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Spirit of Jefferson Farmers Advocate
Charles Town, West Virginia
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February 27, 2018     Spirit of Jefferson Farmers Advocate
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February 27, 2018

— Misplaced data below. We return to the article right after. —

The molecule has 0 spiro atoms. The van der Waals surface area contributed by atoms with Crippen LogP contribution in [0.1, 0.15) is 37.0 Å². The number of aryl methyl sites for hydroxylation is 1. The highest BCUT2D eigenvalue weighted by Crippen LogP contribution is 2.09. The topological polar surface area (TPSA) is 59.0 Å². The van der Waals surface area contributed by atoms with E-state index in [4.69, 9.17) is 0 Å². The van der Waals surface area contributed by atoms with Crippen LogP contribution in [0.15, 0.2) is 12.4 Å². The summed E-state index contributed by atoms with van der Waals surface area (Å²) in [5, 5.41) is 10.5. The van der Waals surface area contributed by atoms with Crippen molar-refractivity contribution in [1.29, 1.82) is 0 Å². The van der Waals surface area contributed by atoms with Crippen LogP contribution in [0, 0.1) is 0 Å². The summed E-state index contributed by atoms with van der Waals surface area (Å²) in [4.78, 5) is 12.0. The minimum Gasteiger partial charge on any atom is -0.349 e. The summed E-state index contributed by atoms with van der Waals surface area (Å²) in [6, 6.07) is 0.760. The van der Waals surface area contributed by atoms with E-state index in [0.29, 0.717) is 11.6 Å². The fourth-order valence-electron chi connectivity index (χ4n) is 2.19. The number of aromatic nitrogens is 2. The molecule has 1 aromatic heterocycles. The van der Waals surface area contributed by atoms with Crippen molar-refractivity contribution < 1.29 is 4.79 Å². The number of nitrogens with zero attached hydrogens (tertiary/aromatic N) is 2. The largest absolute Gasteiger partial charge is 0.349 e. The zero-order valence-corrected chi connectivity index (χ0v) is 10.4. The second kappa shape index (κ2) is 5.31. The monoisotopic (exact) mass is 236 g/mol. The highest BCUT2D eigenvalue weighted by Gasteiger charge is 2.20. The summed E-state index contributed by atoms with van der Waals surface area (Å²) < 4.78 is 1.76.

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PAGE A8 Wednesda3, February 21, 2018 NEWS / OBITUARIES SPIRI I of JLt F ON and FARMER'S ADVOCATE MARCELLA GENZ The four libraries in Jefferson County - Bolivar-Harpers Ferry, Charles Town, Shepherdstown and South Jefferson - are autonomous libraries, receiving local funding from the Jefferson County Commis- mu ficipalities and the Board of Education. It might be asked, how well are the libraries of Jeffer- son County doing? Libraries use a number of bench- marks to measure performance. Two sources provide data for key performance indicators;i the Insti- tute for Museum and Library Ser- vices' annual public library survey and the West V!rginia annual statis- tical report. These two publications provide data about the number of materials a libratyholdsi the num- ber of volumes circulated, the num- ber of visits to the library, the num- ber of Internet Users, and the num- ber of programs offered by a library as well as the number of people who attend those programs. There are other use indicators, of course, but these are the primary ones that ev- ery library gathers to provide a feel for how a library is doing. The state of West Virginia is not known for its robust library servic- es, ranking 49th in local operating revenue and consequently, 49th in staff salaries and the number of pro- fessional librarians. The libraries of West Virginia do better in other categories, but not by much, ranking 47th in operat- ing revenue. Given this ranking, li- brary services in the state are noth- ing to be proud of. Although West Virginia's statistical report does not rank library services by county as the IMLS survey does for states, we can see how "average" the libraries of Jefferson County are through the data presented in the statistical re- port. Let's look then at national and state averages for these performance indicators. The national average for number of materials in a collec- tion is 3.8 items per capita. Jeffer- son County libraries combined hold 193,282 items or 3.6 items per capi- ta. West Virginia's holdings per cap- ita is 10.8 - an anomaly, perhaps. In any case, Jefferson County's librar- ies are holding their own in number of materials with the national aver- age. In the number of items circulat- ed, the U.S. average is 7.5 per cap- ita. Jefferson County circulates 4.5 items per capita, a shortfall of 40 Taxed-based funding for library personnel at the four libraries in Jefferson County - Bolivar-Harpers Ferry, Charles Town, Shepherdstown and South Jefferson - is $8.23 per capita. That's far behind the state average of $13 and the national average of $24.76. In Jefferson County, we can either have qualified library staff, or books and buildings - but not both. Or we can do what we've been doing, a little bit of all of it, but not providing the robust library services that a community like Jefferson County deserves. percent, but 20 percent better than West Virginia's average circulation. Our wealthy neighbor to the east, Loudoun County, Va circulates 16 items per capita, and clearly shows how slightly above average funding can energize a library. In the number of visits, the na- tional average is 4.6 visits per cap- ita. Jefferson County's libraries see 2.4 people per capita, 47 percent fewer than nationally, 14 percent fewer than West V'trginia's average of 2.8 and 56 percent fewer visits than Loudoun County at 5.4 visits per capita. In the number of Intemet users, the national average is 1.1 per cap- ita. Jefferson County provides ac- cess to the Internet for about .38 per. capita; the state of West Virginia .5 per capita. In the number of programs, both Jefferson County and West Virginia exceed the per capita national aver- age of 14.6 programs per 1,000 peo- ple. The libraries of Jefferson Coun- ty provided 1,088 (national average is 785 programs for Jefferson Coun- ty's population) programs last year, attended by more than 16,178 peo- ple. In numbers of people attending the programs, both Jefferson County by 10 percent and the state by 20 per- cent lag behind - Jefferson County had 16,178 attendees; national aver- age for our population is 17,957; the state had 483,528 attendees; the na- tional average for the state's popula- tion is 615,937. Why are the libraries, in the coun- ty doing so poorly in comparison to the national average? In 2012, the Institute for Museum and Library Services found that "as investments, such as revenue, staffing, and pro- gramming, increased, so did critical measures, such as visitation and cir- culation." Libraries are funded primarily by local tax-based sources. While the state of West Virginia is sixth in the nation for providing state funding at $5.09 per capita for library ser- vices to each of the counties, librar- ies across the country are primari- ly funded by local government. The Jefferson County Commission pro- vides $6.15 per capita funding for the libraries. With funding from the Board of Education and the municipalities, an additional $2.23, the total per capita tax-based funding is $13.47. This is based on the 2010 census-- given the growth in the County, us- ing estimated population for 2016 (last year available), the per capita funding in the County is currently at less than $12.81. The West Virginia state average tax-based funding is $20.37 per capita. In spite of trailing behind the state average by $7 per capita, the libraries of Jefferson County's key performance indicators are higher in two of the four indicators: circu- lation and number of programs and attendees. That is no mean feat given how sparse the funding is for libraries in the County. Let's look at a specific impact of low funding: When people think of libraries they think of books, or in- formation, or reading, or help; but, they tend not to think very much about those who run libraries. Much of the work of a library is done be- hind the scenes. Libraries, as knowl- edge institutions, require a well-ed- ucated workforce. While circulation staff are the public face of the library, what they do is only a very small part of the work of libraries. The average staff- ing for libraries in the United States for a population the size of Jeffer- son County is 21.6 full-time equiva- lent staff. Of those, 5.6 would hold the required credential for profes- sional rank librarians, the American Library Associ ition-master's in li- brary and information sciences de- gree. In Jefferson County, there are 17 FTE employees of which 2.55 are ALA-MLIS librarians. Librarians and staff are the ones who make information accessible and create learning spaces and op- portunities. Without people, there is no library. While the staff needed for the libraries of Jefferson Coun- ty is 20 percent short of the national average, the actual shortfall comes in per capita funding of personnel. Taxed-based funding for personnel in Jefferson County is $441,487 or $8.23 per capita (divided equally among the 17 FTE staff, less than $26,000 in salary and benefits for each staff member). The national average per capita for personnel is $24.76 - that exceeds the total per Capita funding of the county librar- ies ($13.76) by more than $11. In the state itself, the average funding for personnel is $13 per capita. If the state of West Virginia is 49th in the nation in funding of its personnel, what rank might Jeffer- son County be? Thus, Jefferson County, to meet the state funding average for per- sonnel can either have qualified staff, or books and buildings, but not both. Or we can do what we've been doing, a little bit of all of it, but not providing the robust library servic- es that a community like Jefferson County deserves. Given what there is to work with, the libraries are per, forming far better than could possi- bly be expected. And that is the sad state of the li- braries of Jeffer- Son County. - Marcella Genz is the direc- tor of the Charles Town Library David William Ott David William Ott, 61, of Charles Town, WV passed away on Sunday, February Winchester Medi- Born February 24i .1956 in Charles Town, WV, he was the son of the late Thomas William Ott and Nellie Long Ott. David was a farmer and caretaker. He was of the Christian faith. He is survived by his wife of 37 years, Nicole Ott, at fot,r 'Lisa Barker, qcrcsa Aim Boyd and husband, Chris, Carol Gaynor, and Stacy Maison- neuve, one soil Thomas Ott II, an adopted son, David Ott II, four sisters, Eliza Bayles and husband, Paul, Elizabeth St. Ranson, WV 25438 Robert C. Fields, LIC Whitmore, Barbara Wolford and husband, Gary and Ju- dith Hawkins and husband, Charles and numerous nieces and nephews. A memorial service will be held at a later date. Condolences may be ex- pressed at www.eackles- spencerfuneralhome.com PAID MEMORIAL Robert W. Dodson Sr. Robert W. Dodson Sr 65, of Middleway, a loving hus- band, father and grandfather died Monday, Feb. 19, 2018, at his residence. Born May 26, 1952, in Jef- ferson County, he was the son of Marvin E. Dodson Sr. and Edna Mae (Chrisman) Dod- son. He owned and operated Dodson Plumbing and Heat- ing Company Inc. After re- tirement, he owned and op- erated Hillbilly Charter Fish- ing, in Reedville, Virginia. He was a member of Zion Episcopal Church and a grad- uate of Charles Town High School, class of 1970. Mr. Dodson Sr. was a mem- ber of the Knights of Py- thias, Ranson; Loyal Order of Moose Lodge No. 948, Charles Town; and the Isaac Colonial Funeral Home 310 S. Fairfax Blvd. o Charles Town / Rans0n Full Service Funerals & Cremations J.B. BaIT Licensee-in-Charge Family Owned since 1889 www.mtstrider.com Walton League. He was an avid hunter and fisherman. He coached Little League Baseball for Charles Town- Ranson Baseball Associa- tion. He is survived by his son, Robert W. Dodson Jr. and wife, Melissa, of Middleway; daughter, Stephanie Dodson Hostler and husband, Timo- thy, of Middleway; grandchil- dren, Jenna Marie Dodson, Allison Taylor Dodson, Tori Perdue and Paige Perdue; step-grandchildren, Timothy Hostler Jr. and Alexa Hostler; sister, Ruth Dillow and hus- band, Edgar, of Ranson; and several nieces and nephews. in addition to his parents, he was preceded in death by his wife of 47 years, Sharon L. (Dutrow) Dodson, who died Feb. 8, 2018. Services will be held at 11 a.m. Friday, Feb. 23, 2018, at Zion Episcopal Church, 301 E. Congress St Charles Town, with the Rev. Frank Coe and Dr. Henry Christie officiating. Interment will be at Pleas- ant View Memory Gardens, Martinsburg. Friends will be received from 6 to 8 p.m. Thursday at Melvin T. Strider Colonial Funeral Home. Please sign the online guest- book and view his obituary at www.mtstrider.com PAID MEMORIAL 'i:iiii ,j: ,Bronle :Marb'; Plaques ,Vases ii; ,Cemetery Engraving Service Serving the Tri-State Area since 1971 524 Fillmore Street o P.O. Box 216, Harpers Ferry, WV 25425 (304) 535-2278 email: jcm0numentl@a01.c0m Since1918 EACKLES-SPENCER & NORTON FUNERAL HOME Family Owned & Operated Rte. 340 at Halltown Rd. Charles Town/Harpers Ferry West Virginia Alan H. Norton Robert L. Spencer (Licensee) (Licensee-In-Charge) 304.724.6500 www.eackles-spencerfuneralhome.com